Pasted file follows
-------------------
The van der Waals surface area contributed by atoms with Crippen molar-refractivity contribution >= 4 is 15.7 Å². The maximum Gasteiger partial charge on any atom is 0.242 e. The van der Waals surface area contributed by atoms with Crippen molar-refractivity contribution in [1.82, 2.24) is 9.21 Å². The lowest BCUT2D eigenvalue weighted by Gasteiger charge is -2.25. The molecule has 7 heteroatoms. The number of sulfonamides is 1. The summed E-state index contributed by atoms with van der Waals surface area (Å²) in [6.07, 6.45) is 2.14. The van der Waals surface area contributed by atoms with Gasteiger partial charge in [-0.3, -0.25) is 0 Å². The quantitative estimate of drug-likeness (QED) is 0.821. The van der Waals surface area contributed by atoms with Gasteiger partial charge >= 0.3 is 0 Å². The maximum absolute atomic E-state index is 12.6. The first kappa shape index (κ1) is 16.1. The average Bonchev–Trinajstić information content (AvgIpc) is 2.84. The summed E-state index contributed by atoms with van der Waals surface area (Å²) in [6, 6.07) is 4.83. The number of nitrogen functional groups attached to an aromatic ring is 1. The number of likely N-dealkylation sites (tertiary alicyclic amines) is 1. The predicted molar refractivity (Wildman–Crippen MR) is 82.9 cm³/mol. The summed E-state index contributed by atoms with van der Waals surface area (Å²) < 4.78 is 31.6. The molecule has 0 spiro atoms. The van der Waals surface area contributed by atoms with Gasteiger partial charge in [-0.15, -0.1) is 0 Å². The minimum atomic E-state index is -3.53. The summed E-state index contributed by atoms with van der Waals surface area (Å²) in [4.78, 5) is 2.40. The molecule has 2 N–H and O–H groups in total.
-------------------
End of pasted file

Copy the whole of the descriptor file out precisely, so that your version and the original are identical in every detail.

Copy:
The van der Waals surface area contributed by atoms with Crippen molar-refractivity contribution >= 4 is 15.7 Å². The maximum Gasteiger partial charge on any atom is 0.242 e. The van der Waals surface area contributed by atoms with Crippen molar-refractivity contribution in [1.82, 2.24) is 9.21 Å². The lowest BCUT2D eigenvalue weighted by Gasteiger charge is -2.25. The molecule has 7 heteroatoms. The number of sulfonamides is 1. The summed E-state index contributed by atoms with van der Waals surface area (Å²) in [6.07, 6.45) is 2.14. The van der Waals surface area contributed by atoms with Gasteiger partial charge in [-0.3, -0.25) is 0 Å². The quantitative estimate of drug-likeness (QED) is 0.821. The van der Waals surface area contributed by atoms with Gasteiger partial charge >= 0.3 is 0 Å². The maximum absolute atomic E-state index is 12.6. The first kappa shape index (κ1) is 16.1. The average Bonchev–Trinajstić information content (AvgIpc) is 2.84. The summed E-state index contributed by atoms with van der Waals surface area (Å²) in [6, 6.07) is 4.83. The number of nitrogen functional groups attached to an aromatic ring is 1. The number of likely N-dealkylation sites (tertiary alicyclic amines) is 1. The predicted molar refractivity (Wildman–Crippen MR) is 82.9 cm³/mol. The summed E-state index contributed by atoms with van der Waals surface area (Å²) < 4.78 is 31.6. The molecule has 0 spiro atoms. The van der Waals surface area contributed by atoms with Gasteiger partial charge in [-0.15, -0.1) is 0 Å². The minimum atomic E-state index is -3.53. The summed E-state index contributed by atoms with van der Waals surface area (Å²) in [4.78, 5) is 2.40. The molecule has 2 N–H and O–H groups in total.